Baghdad, Nov. 7 (Reuters): Iraq's interim government declared a state of emergency for 60 days today ahead of January elections amid spiralling insurgent attacks that have killed 60 Iraqis in two days.
The state of emergency, equivalent to martial law, takes effect immediately throughout Iraq, except the Kurdish north, a spokesperson for interim Prime Minister Iyad Allawi said.
Allawi's government gave itself emergency powers soon after it took over power from the US-led administration in June, but it has not yet used them despite a raging insurgency.
'We are going to implement it whenever and wherever is necessary. This will send a very powerful message that we are serious,' Allawi said after the announcement.
'We want to secure the country so elections can be done in a peaceful way and the Iraqi people can participate in the elections freely, without the intimidation by terrorists and by forces who are trying to wreck the political process in Iraq.'
An increasingly bloody insurgency has raised doubts that the government will be able to hold elections on time, across Iraq.
Insurgents killed 23 policemen in three attacks across Iraq today. Yesterday, rebels killed 37 Iraqis, mostly policemen, in attacks in Samarra and other Sunni cities in central Iraq.
The increased violence comes amid US preparations for a major assault on the cities of Falluja and Ramadi, which the government says are nerve centres of an insurgency led by foreign Islamic militants and Saddam Hussein loyalists.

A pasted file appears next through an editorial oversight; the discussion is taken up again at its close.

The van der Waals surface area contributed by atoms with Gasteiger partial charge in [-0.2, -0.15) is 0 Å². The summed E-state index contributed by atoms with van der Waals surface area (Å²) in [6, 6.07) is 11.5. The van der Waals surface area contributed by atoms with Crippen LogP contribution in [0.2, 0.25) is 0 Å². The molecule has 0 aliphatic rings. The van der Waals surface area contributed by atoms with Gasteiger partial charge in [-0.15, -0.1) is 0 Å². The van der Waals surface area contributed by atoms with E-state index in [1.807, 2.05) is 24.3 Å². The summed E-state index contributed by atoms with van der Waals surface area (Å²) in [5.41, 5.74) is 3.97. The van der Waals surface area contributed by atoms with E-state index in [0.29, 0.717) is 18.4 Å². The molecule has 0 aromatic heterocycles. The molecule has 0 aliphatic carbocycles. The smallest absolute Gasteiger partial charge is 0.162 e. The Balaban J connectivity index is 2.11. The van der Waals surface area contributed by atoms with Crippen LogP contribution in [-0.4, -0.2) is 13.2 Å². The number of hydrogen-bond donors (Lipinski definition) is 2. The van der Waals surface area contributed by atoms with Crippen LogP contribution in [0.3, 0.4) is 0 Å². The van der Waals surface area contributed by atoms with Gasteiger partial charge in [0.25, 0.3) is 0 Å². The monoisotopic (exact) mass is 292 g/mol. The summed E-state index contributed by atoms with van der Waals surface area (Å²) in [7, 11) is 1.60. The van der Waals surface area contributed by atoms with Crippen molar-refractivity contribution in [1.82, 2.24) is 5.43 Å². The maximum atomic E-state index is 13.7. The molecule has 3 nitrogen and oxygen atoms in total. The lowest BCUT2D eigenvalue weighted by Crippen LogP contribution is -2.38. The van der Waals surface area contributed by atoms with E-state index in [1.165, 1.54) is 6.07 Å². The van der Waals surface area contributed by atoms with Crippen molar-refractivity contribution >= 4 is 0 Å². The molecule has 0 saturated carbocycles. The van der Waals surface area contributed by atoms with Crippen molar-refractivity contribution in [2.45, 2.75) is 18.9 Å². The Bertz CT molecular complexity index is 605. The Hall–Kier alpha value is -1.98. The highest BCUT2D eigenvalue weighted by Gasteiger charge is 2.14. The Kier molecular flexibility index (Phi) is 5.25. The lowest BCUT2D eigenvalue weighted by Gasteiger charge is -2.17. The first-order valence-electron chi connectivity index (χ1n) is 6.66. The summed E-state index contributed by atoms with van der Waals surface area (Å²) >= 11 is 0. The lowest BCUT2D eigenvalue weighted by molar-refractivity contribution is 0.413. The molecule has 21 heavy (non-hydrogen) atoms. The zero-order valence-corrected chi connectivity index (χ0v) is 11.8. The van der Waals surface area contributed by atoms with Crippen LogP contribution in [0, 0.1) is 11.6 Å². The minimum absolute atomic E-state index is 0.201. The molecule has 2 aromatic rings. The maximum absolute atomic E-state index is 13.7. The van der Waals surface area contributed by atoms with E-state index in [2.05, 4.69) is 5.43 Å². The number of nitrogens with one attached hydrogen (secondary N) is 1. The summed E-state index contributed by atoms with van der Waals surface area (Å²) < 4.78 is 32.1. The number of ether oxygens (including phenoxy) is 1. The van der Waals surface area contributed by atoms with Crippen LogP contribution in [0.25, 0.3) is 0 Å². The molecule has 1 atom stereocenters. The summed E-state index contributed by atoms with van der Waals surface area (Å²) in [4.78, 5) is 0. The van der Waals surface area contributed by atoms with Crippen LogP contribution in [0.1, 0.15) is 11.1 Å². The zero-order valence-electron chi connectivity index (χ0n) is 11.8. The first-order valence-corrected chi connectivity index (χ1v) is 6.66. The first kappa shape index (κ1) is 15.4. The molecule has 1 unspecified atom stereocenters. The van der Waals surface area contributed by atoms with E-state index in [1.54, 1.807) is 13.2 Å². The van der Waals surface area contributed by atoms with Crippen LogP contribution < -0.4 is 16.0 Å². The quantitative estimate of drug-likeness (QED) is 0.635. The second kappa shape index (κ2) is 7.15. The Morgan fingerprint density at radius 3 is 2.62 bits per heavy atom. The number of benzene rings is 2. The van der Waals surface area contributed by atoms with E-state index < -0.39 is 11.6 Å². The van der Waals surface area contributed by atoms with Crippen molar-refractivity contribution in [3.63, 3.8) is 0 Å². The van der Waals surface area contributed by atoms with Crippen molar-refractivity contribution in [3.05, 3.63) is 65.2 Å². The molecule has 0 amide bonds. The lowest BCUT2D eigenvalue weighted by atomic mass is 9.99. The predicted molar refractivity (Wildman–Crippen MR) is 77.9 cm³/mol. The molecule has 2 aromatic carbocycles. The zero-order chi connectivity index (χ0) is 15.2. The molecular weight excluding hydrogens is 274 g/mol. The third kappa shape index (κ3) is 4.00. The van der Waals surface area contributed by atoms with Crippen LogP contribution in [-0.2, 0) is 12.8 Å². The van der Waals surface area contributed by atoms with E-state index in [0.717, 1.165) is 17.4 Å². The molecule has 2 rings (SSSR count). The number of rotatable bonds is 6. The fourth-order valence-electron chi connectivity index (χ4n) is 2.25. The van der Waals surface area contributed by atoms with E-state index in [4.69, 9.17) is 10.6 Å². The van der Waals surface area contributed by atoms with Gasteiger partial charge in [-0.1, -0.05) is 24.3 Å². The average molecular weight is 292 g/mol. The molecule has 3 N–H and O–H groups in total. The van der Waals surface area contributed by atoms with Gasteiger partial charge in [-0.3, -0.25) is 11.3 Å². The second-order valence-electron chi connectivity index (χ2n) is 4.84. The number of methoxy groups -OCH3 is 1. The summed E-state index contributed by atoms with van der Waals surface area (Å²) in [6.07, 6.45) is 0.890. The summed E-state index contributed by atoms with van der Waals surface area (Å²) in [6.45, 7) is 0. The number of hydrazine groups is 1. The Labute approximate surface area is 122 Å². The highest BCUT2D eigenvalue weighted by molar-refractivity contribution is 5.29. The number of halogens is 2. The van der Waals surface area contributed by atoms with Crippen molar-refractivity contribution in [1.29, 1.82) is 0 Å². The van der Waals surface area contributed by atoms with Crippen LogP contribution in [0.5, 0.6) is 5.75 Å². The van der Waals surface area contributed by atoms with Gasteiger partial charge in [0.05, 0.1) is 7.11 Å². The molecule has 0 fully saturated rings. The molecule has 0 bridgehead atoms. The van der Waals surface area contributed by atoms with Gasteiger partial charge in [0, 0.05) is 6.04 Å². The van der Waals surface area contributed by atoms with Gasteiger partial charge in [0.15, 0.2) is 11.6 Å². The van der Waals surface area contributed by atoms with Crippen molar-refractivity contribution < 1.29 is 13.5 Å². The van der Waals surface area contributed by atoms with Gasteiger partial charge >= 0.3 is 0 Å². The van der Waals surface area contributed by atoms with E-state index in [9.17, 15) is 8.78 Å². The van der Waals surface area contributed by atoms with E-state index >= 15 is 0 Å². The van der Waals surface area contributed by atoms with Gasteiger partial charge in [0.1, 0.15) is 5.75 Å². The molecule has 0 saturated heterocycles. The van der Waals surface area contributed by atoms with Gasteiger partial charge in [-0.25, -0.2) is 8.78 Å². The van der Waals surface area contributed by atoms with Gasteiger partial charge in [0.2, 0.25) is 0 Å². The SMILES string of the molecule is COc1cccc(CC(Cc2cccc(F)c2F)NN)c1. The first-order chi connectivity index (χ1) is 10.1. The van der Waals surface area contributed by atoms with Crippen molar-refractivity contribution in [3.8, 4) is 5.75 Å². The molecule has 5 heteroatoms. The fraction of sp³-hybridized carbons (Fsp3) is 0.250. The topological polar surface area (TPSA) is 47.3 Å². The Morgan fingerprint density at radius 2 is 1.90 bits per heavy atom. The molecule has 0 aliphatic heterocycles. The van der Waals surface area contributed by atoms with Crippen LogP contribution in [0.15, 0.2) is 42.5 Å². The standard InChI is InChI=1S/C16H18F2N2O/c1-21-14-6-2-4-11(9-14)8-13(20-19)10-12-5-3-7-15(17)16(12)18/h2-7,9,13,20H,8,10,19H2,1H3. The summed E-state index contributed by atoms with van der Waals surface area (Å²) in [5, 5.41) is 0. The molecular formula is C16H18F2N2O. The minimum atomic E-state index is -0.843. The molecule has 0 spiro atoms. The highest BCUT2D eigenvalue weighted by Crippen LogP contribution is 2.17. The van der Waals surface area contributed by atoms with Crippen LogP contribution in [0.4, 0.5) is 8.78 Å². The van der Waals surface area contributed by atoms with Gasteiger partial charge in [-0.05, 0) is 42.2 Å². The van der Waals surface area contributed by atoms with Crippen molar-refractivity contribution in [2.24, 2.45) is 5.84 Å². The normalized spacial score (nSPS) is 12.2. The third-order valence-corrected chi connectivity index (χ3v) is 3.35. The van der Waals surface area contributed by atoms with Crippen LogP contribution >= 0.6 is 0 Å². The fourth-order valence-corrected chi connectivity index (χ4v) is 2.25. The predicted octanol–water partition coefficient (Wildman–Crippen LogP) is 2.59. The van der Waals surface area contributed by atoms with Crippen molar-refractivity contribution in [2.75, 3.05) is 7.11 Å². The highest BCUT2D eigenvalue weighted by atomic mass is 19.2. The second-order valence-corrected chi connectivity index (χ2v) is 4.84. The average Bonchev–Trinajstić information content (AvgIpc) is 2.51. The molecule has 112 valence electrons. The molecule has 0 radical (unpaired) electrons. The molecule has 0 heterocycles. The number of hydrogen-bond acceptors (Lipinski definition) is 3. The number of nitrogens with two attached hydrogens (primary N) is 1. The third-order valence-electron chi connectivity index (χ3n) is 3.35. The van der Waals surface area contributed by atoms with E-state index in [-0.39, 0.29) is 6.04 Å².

The state of emergency gives the government the right to impose curfews, set up checkpoints, and search and detain subjects, provided they have a valid reason and present suspects before a judge within 24 hours.
The spokesperson said Allawi would detail tomorrow what immediate steps would be taken under the state of emergency, which is based on the National Safety Law passed in July.
The government has vowed to take back rebel-held areas ahead of the elections amid fears Iraqis in Sunni hotspots where anti-American sentiment runs high would not be able to vote.
The Muslim Clerics Association, a powerful Sunni group with links to some rebels, has threatened to call for a boycott of the poll if attacks on those areas escalate. Only minority Sunnis who have lost power since last year's war would be likely to answer such a call.
Article One of the law allows emergency rule if lives are threatened by a campaign of violence aimed at 'preventing the establishment of a broadbased government in Iraq, or to hinder the peaceful participation of all Iraqis political process'.
It was one of the first laws passed by the government after it took over sovereignty from the US-led occupation authority on June 28, raising fears of a slide back into authoritarianism.
Emergency laws have been in place in neighbouring Syria for more than 40 years and in Egypt since 1981, drawing criticism from human rights groups who say the region's leaders have abused the legislation to curb freedoms.
Emergency rule can be extended with the written approval of Allawi and a presidential council at 30-day intervals, but otherwise automatically expires.